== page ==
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Ceri Angell joined Tudor Hall in September 2019 as deputy housemistress to the LVI and will be housemistress for that year group from September 2020. She will also head up Tudor’s busy Duke of Edinburgh programme. Back home in Wales during lockdown, she has been volunteering for Childline, and writes here about the impact of the coronavirus crisis on this valuable work.
I started volunteering for Childline when I was in my first term of university and continued this until I started at Tudor. When I returned home after schools closed, I contacted my old Childline base in Cardiff and have been volunteering once or twice a week with them since the end of March.
There have been some changes since lockdown began. Fewer volunteers are able to work as some are needing to self-isolate, but the demand for counsellors has soared due to the many issues that have arisen during this crisis - from children who are concerned about loved ones, to those who considered school to be their safe place and can no longer access their usual support systems.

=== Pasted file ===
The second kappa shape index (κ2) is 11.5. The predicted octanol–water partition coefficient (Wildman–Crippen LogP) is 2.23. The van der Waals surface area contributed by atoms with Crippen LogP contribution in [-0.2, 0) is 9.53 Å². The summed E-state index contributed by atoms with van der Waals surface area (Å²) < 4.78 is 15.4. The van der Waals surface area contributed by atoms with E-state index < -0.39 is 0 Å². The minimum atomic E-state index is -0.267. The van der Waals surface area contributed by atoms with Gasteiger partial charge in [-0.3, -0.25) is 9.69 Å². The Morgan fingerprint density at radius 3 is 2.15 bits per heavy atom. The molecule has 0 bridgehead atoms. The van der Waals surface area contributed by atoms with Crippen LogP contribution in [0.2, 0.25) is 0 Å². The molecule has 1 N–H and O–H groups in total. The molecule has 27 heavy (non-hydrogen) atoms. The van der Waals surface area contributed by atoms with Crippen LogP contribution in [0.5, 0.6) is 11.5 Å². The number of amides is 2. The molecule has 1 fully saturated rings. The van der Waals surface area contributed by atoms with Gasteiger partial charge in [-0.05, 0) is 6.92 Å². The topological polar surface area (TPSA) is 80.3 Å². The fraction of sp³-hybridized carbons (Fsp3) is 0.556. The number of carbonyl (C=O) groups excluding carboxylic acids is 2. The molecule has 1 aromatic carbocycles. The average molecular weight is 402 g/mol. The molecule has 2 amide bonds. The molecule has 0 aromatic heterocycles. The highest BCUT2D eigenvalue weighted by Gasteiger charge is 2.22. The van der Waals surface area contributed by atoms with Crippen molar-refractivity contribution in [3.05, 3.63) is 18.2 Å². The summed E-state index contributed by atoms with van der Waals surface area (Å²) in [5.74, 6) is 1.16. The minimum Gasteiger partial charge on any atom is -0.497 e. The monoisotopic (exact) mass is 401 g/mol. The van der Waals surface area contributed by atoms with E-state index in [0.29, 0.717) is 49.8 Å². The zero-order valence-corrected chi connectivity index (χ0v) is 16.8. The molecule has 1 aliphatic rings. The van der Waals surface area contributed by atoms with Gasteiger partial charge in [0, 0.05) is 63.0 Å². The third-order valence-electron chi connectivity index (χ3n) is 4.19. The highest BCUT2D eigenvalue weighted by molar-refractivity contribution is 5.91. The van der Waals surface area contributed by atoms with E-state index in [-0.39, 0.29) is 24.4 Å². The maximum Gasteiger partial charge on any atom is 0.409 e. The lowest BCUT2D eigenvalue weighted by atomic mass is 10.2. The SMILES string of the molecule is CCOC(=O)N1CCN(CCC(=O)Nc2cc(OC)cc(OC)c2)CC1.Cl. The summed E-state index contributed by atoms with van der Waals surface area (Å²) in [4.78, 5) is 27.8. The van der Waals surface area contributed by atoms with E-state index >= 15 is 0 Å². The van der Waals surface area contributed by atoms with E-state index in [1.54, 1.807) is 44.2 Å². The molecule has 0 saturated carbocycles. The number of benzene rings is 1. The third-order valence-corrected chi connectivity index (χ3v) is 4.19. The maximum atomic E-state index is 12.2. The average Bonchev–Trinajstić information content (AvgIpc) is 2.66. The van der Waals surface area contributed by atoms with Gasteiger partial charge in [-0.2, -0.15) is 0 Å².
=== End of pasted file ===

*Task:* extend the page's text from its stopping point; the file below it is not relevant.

I previously worked night shifts, from around 11pm until 2:30am. These were the times when we would usually receive the most high-risk calls. Now Childline is only able to offer their online chat function, which is the most in demand, until 10:30pm and calls are only available until midnight. Children can still send email messages at any time but will not receive the immediate communication that we usually strive to provide. This has been a struggle for children and counsellors as we have all had to adapt to the new system. However I feel privileged to be able to volunteer for Childline and am grateful that I am able to support as many young people as possible during this time.